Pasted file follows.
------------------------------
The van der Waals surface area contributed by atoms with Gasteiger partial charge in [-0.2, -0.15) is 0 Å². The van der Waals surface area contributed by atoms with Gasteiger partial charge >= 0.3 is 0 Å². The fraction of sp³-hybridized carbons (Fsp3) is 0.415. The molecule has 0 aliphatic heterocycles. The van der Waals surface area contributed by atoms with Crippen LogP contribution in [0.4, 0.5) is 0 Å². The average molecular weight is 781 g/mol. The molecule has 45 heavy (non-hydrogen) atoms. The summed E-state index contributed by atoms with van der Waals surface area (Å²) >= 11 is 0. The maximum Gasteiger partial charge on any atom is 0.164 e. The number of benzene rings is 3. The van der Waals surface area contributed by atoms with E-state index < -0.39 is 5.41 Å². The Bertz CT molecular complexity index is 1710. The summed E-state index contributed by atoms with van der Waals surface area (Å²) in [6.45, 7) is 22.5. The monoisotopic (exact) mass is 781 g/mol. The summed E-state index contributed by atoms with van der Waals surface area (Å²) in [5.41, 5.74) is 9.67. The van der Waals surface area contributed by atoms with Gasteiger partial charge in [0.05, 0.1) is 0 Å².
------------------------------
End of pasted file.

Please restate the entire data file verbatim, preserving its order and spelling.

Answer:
The van der Waals surface area contributed by atoms with Gasteiger partial charge in [-0.2, -0.15) is 0 Å². The van der Waals surface area contributed by atoms with Gasteiger partial charge >= 0.3 is 0 Å². The fraction of sp³-hybridized carbons (Fsp3) is 0.415. The molecule has 0 aliphatic heterocycles. The van der Waals surface area contributed by atoms with Crippen LogP contribution in [0.4, 0.5) is 0 Å². The average molecular weight is 781 g/mol. The molecule has 45 heavy (non-hydrogen) atoms. The summed E-state index contributed by atoms with van der Waals surface area (Å²) >= 11 is 0. The maximum Gasteiger partial charge on any atom is 0.164 e. The number of benzene rings is 3. The van der Waals surface area contributed by atoms with E-state index < -0.39 is 5.41 Å². The Bertz CT molecular complexity index is 1710. The summed E-state index contributed by atoms with van der Waals surface area (Å²) in [6.45, 7) is 22.5. The monoisotopic (exact) mass is 781 g/mol. The summed E-state index contributed by atoms with van der Waals surface area (Å²) in [5.41, 5.74) is 9.67. The van der Waals surface area contributed by atoms with Gasteiger partial charge in [0.05, 0.1) is 0 Å².